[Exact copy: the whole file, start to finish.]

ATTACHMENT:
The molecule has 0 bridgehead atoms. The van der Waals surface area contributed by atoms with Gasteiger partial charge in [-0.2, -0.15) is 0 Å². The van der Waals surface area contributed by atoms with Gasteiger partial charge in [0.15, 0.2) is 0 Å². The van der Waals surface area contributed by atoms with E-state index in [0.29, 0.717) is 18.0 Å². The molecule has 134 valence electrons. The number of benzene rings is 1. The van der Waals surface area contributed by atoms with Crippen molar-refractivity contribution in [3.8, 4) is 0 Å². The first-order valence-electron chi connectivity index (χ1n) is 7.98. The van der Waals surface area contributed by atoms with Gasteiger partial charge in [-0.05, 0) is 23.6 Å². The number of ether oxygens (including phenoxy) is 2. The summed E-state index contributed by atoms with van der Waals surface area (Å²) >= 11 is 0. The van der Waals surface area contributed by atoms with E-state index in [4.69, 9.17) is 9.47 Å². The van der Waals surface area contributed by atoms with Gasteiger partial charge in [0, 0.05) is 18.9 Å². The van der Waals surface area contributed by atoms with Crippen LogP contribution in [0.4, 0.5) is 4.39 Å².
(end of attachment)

The molecule has 0 bridgehead atoms. The van der Waals surface area contributed by atoms with Gasteiger partial charge in [-0.2, -0.15) is 0 Å². The van der Waals surface area contributed by atoms with Gasteiger partial charge in [0.15, 0.2) is 0 Å². The van der Waals surface area contributed by atoms with E-state index in [0.29, 0.717) is 18.0 Å². The molecule has 134 valence electrons. The number of benzene rings is 1. The van der Waals surface area contributed by atoms with Crippen molar-refractivity contribution in [3.8, 4) is 0 Å². The first-order valence-electron chi connectivity index (χ1n) is 7.98. The van der Waals surface area contributed by atoms with Gasteiger partial charge in [-0.05, 0) is 23.6 Å². The number of ether oxygens (including phenoxy) is 2. The summed E-state index contributed by atoms with van der Waals surface area (Å²) >= 11 is 0. The van der Waals surface area contributed by atoms with E-state index in [4.69, 9.17) is 9.47 Å². The van der Waals surface area contributed by atoms with Gasteiger partial charge in [0, 0.05) is 18.9 Å². The van der Waals surface area contributed by atoms with Crippen LogP contribution in [0.4, 0.5) is 4.39 Å².